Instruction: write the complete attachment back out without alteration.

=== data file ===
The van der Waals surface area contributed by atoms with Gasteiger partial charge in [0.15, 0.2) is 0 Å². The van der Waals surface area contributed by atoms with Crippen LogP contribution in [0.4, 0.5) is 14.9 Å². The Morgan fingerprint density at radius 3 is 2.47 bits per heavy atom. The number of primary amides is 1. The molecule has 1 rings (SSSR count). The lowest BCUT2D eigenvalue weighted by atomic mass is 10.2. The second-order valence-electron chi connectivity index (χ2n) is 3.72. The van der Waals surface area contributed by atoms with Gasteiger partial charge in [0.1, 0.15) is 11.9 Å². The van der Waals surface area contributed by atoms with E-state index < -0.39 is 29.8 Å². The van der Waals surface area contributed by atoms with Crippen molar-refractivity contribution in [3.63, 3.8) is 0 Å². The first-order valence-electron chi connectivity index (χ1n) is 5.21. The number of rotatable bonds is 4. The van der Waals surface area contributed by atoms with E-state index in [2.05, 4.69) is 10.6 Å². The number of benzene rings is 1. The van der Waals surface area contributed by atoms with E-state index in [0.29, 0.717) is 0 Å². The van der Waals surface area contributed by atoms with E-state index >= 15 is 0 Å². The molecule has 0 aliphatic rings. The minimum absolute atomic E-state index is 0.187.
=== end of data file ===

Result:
The van der Waals surface area contributed by atoms with Gasteiger partial charge in [0.15, 0.2) is 0 Å². The van der Waals surface area contributed by atoms with Crippen LogP contribution in [0.4, 0.5) is 14.9 Å². The Morgan fingerprint density at radius 3 is 2.47 bits per heavy atom. The number of primary amides is 1. The molecule has 1 rings (SSSR count). The lowest BCUT2D eigenvalue weighted by atomic mass is 10.2. The second-order valence-electron chi connectivity index (χ2n) is 3.72. The van der Waals surface area contributed by atoms with Gasteiger partial charge in [0.1, 0.15) is 11.9 Å². The van der Waals surface area contributed by atoms with E-state index < -0.39 is 29.8 Å². The van der Waals surface area contributed by atoms with Crippen molar-refractivity contribution in [3.63, 3.8) is 0 Å². The first-order valence-electron chi connectivity index (χ1n) is 5.21. The number of rotatable bonds is 4. The van der Waals surface area contributed by atoms with E-state index in [2.05, 4.69) is 10.6 Å². The number of benzene rings is 1. The van der Waals surface area contributed by atoms with E-state index in [0.29, 0.717) is 0 Å². The van der Waals surface area contributed by atoms with E-state index >= 15 is 0 Å². The molecule has 0 aliphatic rings. The minimum absolute atomic E-state index is 0.187.